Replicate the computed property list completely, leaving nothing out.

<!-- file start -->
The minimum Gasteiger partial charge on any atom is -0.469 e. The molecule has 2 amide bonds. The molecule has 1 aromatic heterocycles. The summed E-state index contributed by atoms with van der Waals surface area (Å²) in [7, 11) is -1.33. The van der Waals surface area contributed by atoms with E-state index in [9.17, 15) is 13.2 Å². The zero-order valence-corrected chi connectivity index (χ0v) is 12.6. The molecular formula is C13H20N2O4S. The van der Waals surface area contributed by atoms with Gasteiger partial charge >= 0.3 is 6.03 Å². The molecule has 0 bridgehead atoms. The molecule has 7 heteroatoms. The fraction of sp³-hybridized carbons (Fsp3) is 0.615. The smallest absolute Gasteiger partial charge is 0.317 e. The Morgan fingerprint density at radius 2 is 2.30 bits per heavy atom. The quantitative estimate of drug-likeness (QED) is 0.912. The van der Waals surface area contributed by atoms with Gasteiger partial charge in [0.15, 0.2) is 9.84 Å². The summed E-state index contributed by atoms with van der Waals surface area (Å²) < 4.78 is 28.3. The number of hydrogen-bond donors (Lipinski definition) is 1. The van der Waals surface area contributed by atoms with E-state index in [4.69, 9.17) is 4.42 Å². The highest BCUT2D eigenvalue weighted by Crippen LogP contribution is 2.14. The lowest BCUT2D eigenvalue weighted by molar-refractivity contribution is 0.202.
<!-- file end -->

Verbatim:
The minimum Gasteiger partial charge on any atom is -0.469 e. The molecule has 2 amide bonds. The molecule has 1 aromatic heterocycles. The summed E-state index contributed by atoms with van der Waals surface area (Å²) in [7, 11) is -1.33. The van der Waals surface area contributed by atoms with E-state index in [9.17, 15) is 13.2 Å². The zero-order valence-corrected chi connectivity index (χ0v) is 12.6. The molecular formula is C13H20N2O4S. The van der Waals surface area contributed by atoms with Gasteiger partial charge >= 0.3 is 6.03 Å². The molecule has 0 bridgehead atoms. The molecule has 7 heteroatoms. The fraction of sp³-hybridized carbons (Fsp3) is 0.615. The smallest absolute Gasteiger partial charge is 0.317 e. The Morgan fingerprint density at radius 2 is 2.30 bits per heavy atom. The quantitative estimate of drug-likeness (QED) is 0.912. The van der Waals surface area contributed by atoms with Gasteiger partial charge in [0.15, 0.2) is 9.84 Å². The summed E-state index contributed by atoms with van der Waals surface area (Å²) < 4.78 is 28.3. The number of hydrogen-bond donors (Lipinski definition) is 1. The van der Waals surface area contributed by atoms with E-state index in [4.69, 9.17) is 4.42 Å². The highest BCUT2D eigenvalue weighted by Crippen LogP contribution is 2.14. The lowest BCUT2D eigenvalue weighted by molar-refractivity contribution is 0.202.